Sunday, June 03, 2007

Terrorists of Yester Year

After watching POTC 3 for the second time it occurred to me that pirates of the 18th and 19th centuries might be a close analog to contemporary terrorists. They were rouge bandits, acting in only very loose collaboration with one another, but collectively posing a severe threat to both commercial and passenger vessels. Pirates were known for being ruthless, having no dignity for human life and showing little compassion (although much of that perception is, no doubt, exaggerated). Yet, the pirate threat was all but eradicated in the 20th century. How? If I had more time I might try to look into the historical and political dimensions of the pirate threat, and how it was eventually quashed.


Josh M. said...

One difference is that terrorists are fighting for some higher purpose, while pirates mostly fought for monetary profits, although there is some overlap in the sense of pirates that received official licenses to attack the enemies of a specific nation.

The fall of piracy can probably be attributed to the strengthening of nations to the point that they were better able to defend their territorial waters; to wit, among the primary bastions of modern piracy is the coast of the Horn of Africa, in the vicinity of such powers as Somalia

Alternatively, perhaps it could be attributed to the undemocratization of the production of the tools of the trade (e.g., fast, strong ships and good cannons), antiparallel to the democratization of weaponry that abetted the rise of modern terrorism.

The reverse of these two reasons can also explain the prevalence of electronic piracy over the internet.

Zev said...

There is a fair amount of literature which discounts the role of religion in Middle Eastern terrorism. E.g. see Robert Pape's "Dying to Win". The economic and social benefits should not be discarded as important motives for belonging to terrorists networks.

Josh M. said...

I skimmed through Pape's book one Shabbos afternoon. By higher purpose, I intended to include nationalism. The social aspects merely explain the appeal of the group to its followers; I'm not sure that there's any group which was formed solely for social benefits (e.g., to give its leaders power kicks). If modern terrorist activity is ever done for economic benefit, it is usually subsidiary to a more ideological goal, e.g., robbing a bank to purchase weapons to use in a nationalist struggle.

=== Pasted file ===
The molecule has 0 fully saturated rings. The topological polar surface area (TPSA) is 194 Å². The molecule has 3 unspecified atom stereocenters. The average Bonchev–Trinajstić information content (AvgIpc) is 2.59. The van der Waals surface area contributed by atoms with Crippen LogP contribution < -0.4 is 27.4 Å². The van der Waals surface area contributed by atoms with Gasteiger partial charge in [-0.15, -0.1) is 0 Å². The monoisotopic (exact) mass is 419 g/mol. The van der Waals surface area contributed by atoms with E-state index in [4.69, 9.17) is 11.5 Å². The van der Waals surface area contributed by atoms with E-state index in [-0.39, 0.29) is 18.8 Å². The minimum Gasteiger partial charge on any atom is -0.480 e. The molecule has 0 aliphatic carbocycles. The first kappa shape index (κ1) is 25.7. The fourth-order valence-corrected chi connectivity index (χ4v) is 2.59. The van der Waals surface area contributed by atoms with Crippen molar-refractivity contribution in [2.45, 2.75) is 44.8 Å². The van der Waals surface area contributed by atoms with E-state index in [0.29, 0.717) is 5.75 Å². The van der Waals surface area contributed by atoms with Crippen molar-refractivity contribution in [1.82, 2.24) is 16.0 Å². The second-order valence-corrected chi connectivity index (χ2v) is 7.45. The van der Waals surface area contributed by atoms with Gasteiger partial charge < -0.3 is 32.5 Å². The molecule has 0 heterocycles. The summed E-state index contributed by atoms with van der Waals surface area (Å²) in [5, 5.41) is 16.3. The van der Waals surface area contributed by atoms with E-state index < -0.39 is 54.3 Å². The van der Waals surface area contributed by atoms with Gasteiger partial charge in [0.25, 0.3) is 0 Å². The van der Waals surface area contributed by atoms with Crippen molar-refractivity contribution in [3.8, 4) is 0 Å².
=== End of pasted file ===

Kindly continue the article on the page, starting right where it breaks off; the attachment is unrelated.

Zev said...

Toche re: Pape. My point is simply this: the difficulty in fighting terrorism, as I see it, lies primarily in its organizational structure and only secondarily in its motivation.

While religious sentiments oscillate over time, the pursuit of financial security has a greater longevity than any particular brand of religion or politics. As I see it, piracy was far more tricky to uproot simply because the motivation is innate. My hope would be that by addressing both problems from a social-organizational standpoint, some conclusions might be drawn as how best to combat a non-localized menace.

Yehuda said...

I believe the pirate threat was wiped out in the 19th century when America systematically killed all the pirates they could find and engaged in foreign wars in North Africa (the source of many of the pirates). For the latter point, I recommend Michael Oren's new book, Power Faith and Fantasy.

Anonymous said...

Truth is that as strange as this might sound, pirating is still a problem. It has just become more high tech, with groups of "pirates" boarding oil tankers and taking them over.